"Not many people recognize walking as a real workout. Perhaps it's too easy, too common, too enjoyable, or too relaxing to be considered a serious form of exercise… [but] it's one of the easiest exercises you can do on a consistent basis,” explains Dr. Lam.

The Myth of 10,000 Steps

Public health experts have drilled into us the idea that we need 10,000 steps a day, a whopping five miles. But contrary to popular belief, this advice doesn’t come from science. Instead, it stems from a 1960s advertising campaign to promote a pedometer in Japan. 10K, it seems, was a nice, round memorable number.

According to a Harvard study of around 16,000 mature women, those who got at least 4,400 steps a day greatly reduced their risk of dying prematurely compared with their less active counterparts. To garner the optimal health benefits, it’s best to clock around 7500 steps, or around 3.25 miles, every day.

An informational box that corrects the myth of 10,000 steps a day. You need only 7500 steps a day to achieve optimal health benefits

Shoot for 7500 steps a day to enjoy all the benefits of your #HotGirlWalk.

Pick Up the Pace – In Your Own Time

When it comes to walking speed, strive for a brisk pace that gets your heart pumping – around 3 to 5 miles per hour. This equals roughly a 20-minute mile. Studies show those who walk at this quicker cadence can gain significant boosts in longevity, extending life expectancy by 15 to 20 years compared to slower walkers.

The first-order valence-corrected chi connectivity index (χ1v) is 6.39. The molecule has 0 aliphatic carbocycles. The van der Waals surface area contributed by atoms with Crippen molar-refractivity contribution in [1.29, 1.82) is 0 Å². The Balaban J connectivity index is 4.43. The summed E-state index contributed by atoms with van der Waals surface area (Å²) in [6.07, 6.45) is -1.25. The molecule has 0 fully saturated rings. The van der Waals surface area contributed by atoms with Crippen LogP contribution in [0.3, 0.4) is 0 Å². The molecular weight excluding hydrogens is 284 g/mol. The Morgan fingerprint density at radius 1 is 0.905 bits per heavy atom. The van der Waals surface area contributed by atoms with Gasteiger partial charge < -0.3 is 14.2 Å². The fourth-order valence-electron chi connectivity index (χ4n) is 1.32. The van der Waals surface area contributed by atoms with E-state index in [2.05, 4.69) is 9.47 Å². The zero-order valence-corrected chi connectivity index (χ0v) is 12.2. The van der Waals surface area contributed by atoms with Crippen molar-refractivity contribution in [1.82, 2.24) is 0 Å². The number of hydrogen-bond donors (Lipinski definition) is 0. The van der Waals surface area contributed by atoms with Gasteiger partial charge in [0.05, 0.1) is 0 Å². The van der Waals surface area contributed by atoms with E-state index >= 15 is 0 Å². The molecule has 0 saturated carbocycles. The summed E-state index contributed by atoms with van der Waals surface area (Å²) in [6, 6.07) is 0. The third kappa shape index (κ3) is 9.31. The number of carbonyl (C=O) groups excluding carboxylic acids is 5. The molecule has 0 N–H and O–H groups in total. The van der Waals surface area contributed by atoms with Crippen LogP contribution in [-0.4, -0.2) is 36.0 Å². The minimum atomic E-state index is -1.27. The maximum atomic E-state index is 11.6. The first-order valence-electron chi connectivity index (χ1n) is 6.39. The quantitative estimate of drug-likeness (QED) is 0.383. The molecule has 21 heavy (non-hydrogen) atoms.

If you’re new to brisk walking, gradually increase your speed and distance over time. “You don’t want to jump in too quickly and walk a few marathons by accident in the first few days as this puts you at risk of overuse injuries,” says Lesley Brown, senior physiotherapist at Ten Health & Fitness.

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Consistency is Key

Experts suggest a target goal of at least 30 minutes of moderate-paced walking 5 days a week. Thankfully, there’s no need to carve out a huge chunk of time all at once.

"You can break that up into shorter walks across the day and get the same benefits," explains exercise physiologist Sharon Gam, Ph.D., C.S.C.S. For instance, squeeze in a brisk 10-minute morning walk, 10-minutes at lunch, and another 10-minutes in the afternoon. These little walks all add up to the 30-minute goal.

Even small changes like parking a little further away from the grocery store, taking the stairs, and a "walking meeting" instead of sitting at your desk can have a major impact over the course of the day.

Walking treadmills have become increasingly popular since the pandemic. Enthusiasts fit in a mile or two in between Zoom calls on their portable, pared-down treadmills that can easily fit under a standing desk. “They’re particularly useful during winter as they allow you to exercise from the comfort of your home, regardless of the weather outside,” Brown says. “They’re also a good option for those concerned about the safety element of walking outside in the dark or on uneven surfaces.”

"If you want to go fast, go alone; if you want to go far, go together."

Women’s walking groups have started popping up across the country. Some can be as informal as a group of friends catching up at the end of the day. More formally organized groups gather like-minded strangers who become friends in 7500 steps or less.

Sophie Senarath moved to Pasadena and wanted to replicate the walking group she left behind. “I didn’t really know many other women my age in the area…Even if only one person showed up or 10, it doesn’t really matter. The point is meeting people and getting out of the house and doing something that’s healthy for you and also just a positive way to have social interaction.”